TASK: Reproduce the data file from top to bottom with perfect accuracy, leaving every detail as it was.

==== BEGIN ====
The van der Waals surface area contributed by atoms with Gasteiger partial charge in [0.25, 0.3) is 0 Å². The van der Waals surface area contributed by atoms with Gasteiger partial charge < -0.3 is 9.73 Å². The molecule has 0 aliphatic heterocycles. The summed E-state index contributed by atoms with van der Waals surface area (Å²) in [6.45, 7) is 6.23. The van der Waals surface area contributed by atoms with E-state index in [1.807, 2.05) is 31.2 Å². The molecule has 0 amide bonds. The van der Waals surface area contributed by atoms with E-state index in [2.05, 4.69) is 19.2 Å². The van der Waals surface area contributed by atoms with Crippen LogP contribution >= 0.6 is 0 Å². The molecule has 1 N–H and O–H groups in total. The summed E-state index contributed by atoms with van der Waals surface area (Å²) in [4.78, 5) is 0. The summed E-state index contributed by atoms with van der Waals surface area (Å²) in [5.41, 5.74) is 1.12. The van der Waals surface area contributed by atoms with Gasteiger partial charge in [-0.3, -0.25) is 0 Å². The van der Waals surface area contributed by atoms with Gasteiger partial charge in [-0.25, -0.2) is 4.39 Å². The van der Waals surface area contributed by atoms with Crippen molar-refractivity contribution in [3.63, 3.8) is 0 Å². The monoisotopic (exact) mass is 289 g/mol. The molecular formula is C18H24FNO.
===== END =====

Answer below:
The van der Waals surface area contributed by atoms with Gasteiger partial charge in [0.25, 0.3) is 0 Å². The van der Waals surface area contributed by atoms with Gasteiger partial charge < -0.3 is 9.73 Å². The molecule has 0 aliphatic heterocycles. The summed E-state index contributed by atoms with van der Waals surface area (Å²) in [6.45, 7) is 6.23. The van der Waals surface area contributed by atoms with E-state index in [1.807, 2.05) is 31.2 Å². The molecule has 0 amide bonds. The van der Waals surface area contributed by atoms with E-state index in [2.05, 4.69) is 19.2 Å². The van der Waals surface area contributed by atoms with Crippen LogP contribution >= 0.6 is 0 Å². The molecule has 1 N–H and O–H groups in total. The summed E-state index contributed by atoms with van der Waals surface area (Å²) in [4.78, 5) is 0. The summed E-state index contributed by atoms with van der Waals surface area (Å²) in [5.41, 5.74) is 1.12. The van der Waals surface area contributed by atoms with Gasteiger partial charge in [-0.3, -0.25) is 0 Å². The van der Waals surface area contributed by atoms with Gasteiger partial charge in [-0.25, -0.2) is 4.39 Å². The van der Waals surface area contributed by atoms with Crippen molar-refractivity contribution in [3.63, 3.8) is 0 Å². The monoisotopic (exact) mass is 289 g/mol. The molecular formula is C18H24FNO.